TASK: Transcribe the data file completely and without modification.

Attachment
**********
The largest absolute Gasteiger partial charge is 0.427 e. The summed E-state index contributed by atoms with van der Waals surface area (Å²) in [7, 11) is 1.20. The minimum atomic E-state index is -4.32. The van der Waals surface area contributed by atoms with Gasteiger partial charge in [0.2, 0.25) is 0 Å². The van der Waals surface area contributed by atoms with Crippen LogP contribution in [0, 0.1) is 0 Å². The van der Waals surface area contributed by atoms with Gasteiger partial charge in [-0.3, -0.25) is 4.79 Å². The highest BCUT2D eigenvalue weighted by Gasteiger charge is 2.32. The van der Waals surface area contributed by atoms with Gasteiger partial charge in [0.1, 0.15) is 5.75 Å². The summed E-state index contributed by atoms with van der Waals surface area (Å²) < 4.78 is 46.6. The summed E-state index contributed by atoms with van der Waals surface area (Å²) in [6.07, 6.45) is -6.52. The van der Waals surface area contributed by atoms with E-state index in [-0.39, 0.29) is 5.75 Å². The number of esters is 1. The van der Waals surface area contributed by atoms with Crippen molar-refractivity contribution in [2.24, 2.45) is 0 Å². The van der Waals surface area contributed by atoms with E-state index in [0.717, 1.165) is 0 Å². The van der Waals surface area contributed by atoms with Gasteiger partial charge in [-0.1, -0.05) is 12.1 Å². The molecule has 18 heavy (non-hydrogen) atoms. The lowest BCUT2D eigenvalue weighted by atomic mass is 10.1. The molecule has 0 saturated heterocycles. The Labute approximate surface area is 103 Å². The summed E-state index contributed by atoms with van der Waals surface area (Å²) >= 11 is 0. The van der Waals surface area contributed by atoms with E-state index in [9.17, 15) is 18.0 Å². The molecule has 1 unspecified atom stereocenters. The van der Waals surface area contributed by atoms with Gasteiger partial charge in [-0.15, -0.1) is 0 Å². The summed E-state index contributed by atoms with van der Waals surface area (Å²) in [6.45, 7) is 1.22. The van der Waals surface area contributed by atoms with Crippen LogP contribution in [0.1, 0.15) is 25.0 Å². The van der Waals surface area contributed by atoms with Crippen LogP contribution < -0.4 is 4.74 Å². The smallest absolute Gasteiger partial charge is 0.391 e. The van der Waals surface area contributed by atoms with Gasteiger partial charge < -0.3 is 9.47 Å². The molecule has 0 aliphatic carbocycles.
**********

The largest absolute Gasteiger partial charge is 0.427 e. The summed E-state index contributed by atoms with van der Waals surface area (Å²) in [7, 11) is 1.20. The minimum atomic E-state index is -4.32. The van der Waals surface area contributed by atoms with Gasteiger partial charge in [0.2, 0.25) is 0 Å². The van der Waals surface area contributed by atoms with Crippen LogP contribution in [0, 0.1) is 0 Å². The van der Waals surface area contributed by atoms with Gasteiger partial charge in [-0.3, -0.25) is 4.79 Å². The highest BCUT2D eigenvalue weighted by Gasteiger charge is 2.32. The van der Waals surface area contributed by atoms with Gasteiger partial charge in [0.1, 0.15) is 5.75 Å². The summed E-state index contributed by atoms with van der Waals surface area (Å²) < 4.78 is 46.6. The summed E-state index contributed by atoms with van der Waals surface area (Å²) in [6.07, 6.45) is -6.52. The van der Waals surface area contributed by atoms with E-state index in [-0.39, 0.29) is 5.75 Å². The number of esters is 1. The van der Waals surface area contributed by atoms with Crippen molar-refractivity contribution in [2.24, 2.45) is 0 Å². The van der Waals surface area contributed by atoms with E-state index in [0.717, 1.165) is 0 Å². The van der Waals surface area contributed by atoms with Gasteiger partial charge in [-0.1, -0.05) is 12.1 Å². The molecule has 18 heavy (non-hydrogen) atoms. The lowest BCUT2D eigenvalue weighted by atomic mass is 10.1. The molecule has 0 saturated heterocycles. The Labute approximate surface area is 103 Å². The summed E-state index contributed by atoms with van der Waals surface area (Å²) >= 11 is 0. The van der Waals surface area contributed by atoms with E-state index in [9.17, 15) is 18.0 Å². The molecule has 1 unspecified atom stereocenters. The van der Waals surface area contributed by atoms with Gasteiger partial charge in [-0.15, -0.1) is 0 Å². The summed E-state index contributed by atoms with van der Waals surface area (Å²) in [6.45, 7) is 1.22. The van der Waals surface area contributed by atoms with Crippen LogP contribution in [0.1, 0.15) is 25.0 Å². The van der Waals surface area contributed by atoms with Crippen LogP contribution < -0.4 is 4.74 Å². The smallest absolute Gasteiger partial charge is 0.391 e. The van der Waals surface area contributed by atoms with Gasteiger partial charge < -0.3 is 9.47 Å². The molecule has 0 aliphatic carbocycles.